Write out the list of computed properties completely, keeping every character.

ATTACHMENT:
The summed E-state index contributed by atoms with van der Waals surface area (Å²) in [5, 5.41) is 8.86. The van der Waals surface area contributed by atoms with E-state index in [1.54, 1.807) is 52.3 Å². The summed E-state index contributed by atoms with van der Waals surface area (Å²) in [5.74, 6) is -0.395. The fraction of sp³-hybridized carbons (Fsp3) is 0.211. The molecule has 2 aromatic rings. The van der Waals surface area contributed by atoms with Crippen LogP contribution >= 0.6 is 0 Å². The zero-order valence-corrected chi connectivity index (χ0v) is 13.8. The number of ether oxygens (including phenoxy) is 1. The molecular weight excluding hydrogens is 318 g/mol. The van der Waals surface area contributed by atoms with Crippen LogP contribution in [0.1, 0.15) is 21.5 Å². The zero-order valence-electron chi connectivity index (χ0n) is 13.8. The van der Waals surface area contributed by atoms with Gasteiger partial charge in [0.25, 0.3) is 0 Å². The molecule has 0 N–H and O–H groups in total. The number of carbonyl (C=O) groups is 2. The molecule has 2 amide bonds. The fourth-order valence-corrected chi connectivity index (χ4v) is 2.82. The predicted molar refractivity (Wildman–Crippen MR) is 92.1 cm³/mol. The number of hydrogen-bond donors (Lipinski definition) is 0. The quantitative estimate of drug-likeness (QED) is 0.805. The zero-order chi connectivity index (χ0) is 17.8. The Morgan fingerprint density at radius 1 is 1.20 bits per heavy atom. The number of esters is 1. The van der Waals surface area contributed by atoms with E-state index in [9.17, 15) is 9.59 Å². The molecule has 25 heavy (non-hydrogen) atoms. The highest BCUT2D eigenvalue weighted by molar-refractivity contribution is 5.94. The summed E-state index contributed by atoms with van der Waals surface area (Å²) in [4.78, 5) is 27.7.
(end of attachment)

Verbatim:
The summed E-state index contributed by atoms with van der Waals surface area (Å²) in [5, 5.41) is 8.86. The van der Waals surface area contributed by atoms with E-state index in [1.54, 1.807) is 52.3 Å². The summed E-state index contributed by atoms with van der Waals surface area (Å²) in [5.74, 6) is -0.395. The fraction of sp³-hybridized carbons (Fsp3) is 0.211. The molecule has 2 aromatic rings. The van der Waals surface area contributed by atoms with Crippen LogP contribution >= 0.6 is 0 Å². The zero-order valence-corrected chi connectivity index (χ0v) is 13.8. The number of ether oxygens (including phenoxy) is 1. The molecular weight excluding hydrogens is 318 g/mol. The van der Waals surface area contributed by atoms with Crippen LogP contribution in [0.1, 0.15) is 21.5 Å². The zero-order valence-electron chi connectivity index (χ0n) is 13.8. The van der Waals surface area contributed by atoms with Gasteiger partial charge in [0.25, 0.3) is 0 Å². The molecule has 0 N–H and O–H groups in total. The number of carbonyl (C=O) groups is 2. The molecule has 2 amide bonds. The fourth-order valence-corrected chi connectivity index (χ4v) is 2.82. The predicted molar refractivity (Wildman–Crippen MR) is 92.1 cm³/mol. The number of hydrogen-bond donors (Lipinski definition) is 0. The quantitative estimate of drug-likeness (QED) is 0.805. The zero-order chi connectivity index (χ0) is 17.8. The Morgan fingerprint density at radius 1 is 1.20 bits per heavy atom. The number of esters is 1. The van der Waals surface area contributed by atoms with E-state index in [9.17, 15) is 9.59 Å². The molecule has 25 heavy (non-hydrogen) atoms. The highest BCUT2D eigenvalue weighted by molar-refractivity contribution is 5.94. The summed E-state index contributed by atoms with van der Waals surface area (Å²) in [4.78, 5) is 27.7.